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Armenian Press Accuses Azerbaijan of Irrigating With Raw Sewage

YEREVAN, Armenia

Water and sewerage have become a new front in the long-running and increasingly bitter dispute between Azerbaijan and Armenia. Last week, elements in the Armenian press began reporting that fruit and vegetables grown in Azerbaijan are a danger to human health, because the lack of infrastructure and freshwater there mean the crops are irrigated with raw sewage.

Analysts currently believe that the allegations are unlikely to be true beyond possible isolated incidents, but sales of Azeri produce have already fallen in Moscow and other parts of Russia as news of the allegations is reported.

Ethnic and territorial disputes have long been part of life in the restive Caucuses region, but were mostly held in check by the Soviet system. When the USSR began to fracture in the late 1980s, trouble erupted in the form of riots and pogroms before the two independent states fought a short but brutal war over the still disputed Nagorno-Karabakh region.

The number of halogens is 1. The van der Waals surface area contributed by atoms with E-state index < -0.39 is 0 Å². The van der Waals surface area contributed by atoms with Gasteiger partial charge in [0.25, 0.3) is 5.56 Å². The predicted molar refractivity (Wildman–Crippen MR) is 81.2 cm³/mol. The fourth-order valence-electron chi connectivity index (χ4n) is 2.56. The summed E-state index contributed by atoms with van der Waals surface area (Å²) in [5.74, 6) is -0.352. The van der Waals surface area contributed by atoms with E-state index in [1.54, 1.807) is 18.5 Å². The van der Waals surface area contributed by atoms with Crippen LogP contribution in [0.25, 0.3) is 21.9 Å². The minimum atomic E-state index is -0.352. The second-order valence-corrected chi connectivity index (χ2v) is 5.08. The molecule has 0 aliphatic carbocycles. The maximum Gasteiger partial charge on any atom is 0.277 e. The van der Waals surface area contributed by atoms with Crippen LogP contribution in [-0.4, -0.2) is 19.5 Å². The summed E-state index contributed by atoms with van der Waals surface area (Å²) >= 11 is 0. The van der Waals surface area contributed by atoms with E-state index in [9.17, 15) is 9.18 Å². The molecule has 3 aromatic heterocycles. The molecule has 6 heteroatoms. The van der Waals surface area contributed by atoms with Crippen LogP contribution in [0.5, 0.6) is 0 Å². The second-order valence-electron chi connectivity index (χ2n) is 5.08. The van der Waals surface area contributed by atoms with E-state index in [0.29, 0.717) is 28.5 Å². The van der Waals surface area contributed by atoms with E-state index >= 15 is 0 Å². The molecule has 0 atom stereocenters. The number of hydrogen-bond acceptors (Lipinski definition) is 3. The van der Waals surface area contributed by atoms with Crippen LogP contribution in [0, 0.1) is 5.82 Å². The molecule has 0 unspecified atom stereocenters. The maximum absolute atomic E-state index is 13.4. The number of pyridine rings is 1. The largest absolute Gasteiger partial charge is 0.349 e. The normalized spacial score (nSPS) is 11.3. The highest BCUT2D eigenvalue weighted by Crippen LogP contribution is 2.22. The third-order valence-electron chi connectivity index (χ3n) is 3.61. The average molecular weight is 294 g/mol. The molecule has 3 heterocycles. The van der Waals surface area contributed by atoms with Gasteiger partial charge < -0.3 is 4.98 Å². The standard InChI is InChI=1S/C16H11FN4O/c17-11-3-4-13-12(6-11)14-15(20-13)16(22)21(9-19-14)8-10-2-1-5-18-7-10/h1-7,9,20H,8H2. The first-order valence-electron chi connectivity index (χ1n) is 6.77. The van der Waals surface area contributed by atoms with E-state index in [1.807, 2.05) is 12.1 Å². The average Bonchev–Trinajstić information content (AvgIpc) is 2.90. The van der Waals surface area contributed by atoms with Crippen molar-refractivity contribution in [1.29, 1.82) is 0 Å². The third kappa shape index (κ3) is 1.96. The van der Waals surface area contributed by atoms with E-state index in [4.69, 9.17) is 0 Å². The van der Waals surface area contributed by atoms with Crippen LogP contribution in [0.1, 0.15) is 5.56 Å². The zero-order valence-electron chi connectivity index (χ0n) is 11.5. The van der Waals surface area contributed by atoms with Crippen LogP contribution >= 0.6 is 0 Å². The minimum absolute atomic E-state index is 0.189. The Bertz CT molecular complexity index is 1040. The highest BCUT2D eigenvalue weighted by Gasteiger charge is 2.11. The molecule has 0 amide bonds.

Tensions have remained high but stable for the last 20 years, until last month an Azeri army officer convicted in Hungary of killing an Armenian with an axe was released early and allowed to return home, where he was welcomed as a hero. Against this backdrop the Armenian allegations about Azeri farming practices have the potential to spiral into a more serious conflict.

Azeri fruit and vegetables are exported to both Iran and Russia, and a reduction in this trade would have a significant effect on Azerbaijan’s regional economy. Although the country has become wealthy from the sale of oil in recent years, this has benefited the capital Baku while other areas rely on more traditional forms of trade.

The Armenian reports claim that farmers in Azerbaijan’s western regions turned to untreated sewage after the freshwater distribution network degraded during the 1990s. Since then they have been irrigating their fields with wastewater and bribing local health inspectors and government officials to ignore the danger to health this poses, the Armenians say.

For their part, the Azeris admit that the freshwater network is much more advanced in the capital than in the regions, but insist that freshwater for drinking and irrigation is available, and deny any use of sewage in the production of food.

Armenian officials have arranged a meeting in Moscow later this month where they will provide their “evidence,” but sources in Moscow suggest that the Russians will use the meeting to try and diffuse the situation. 

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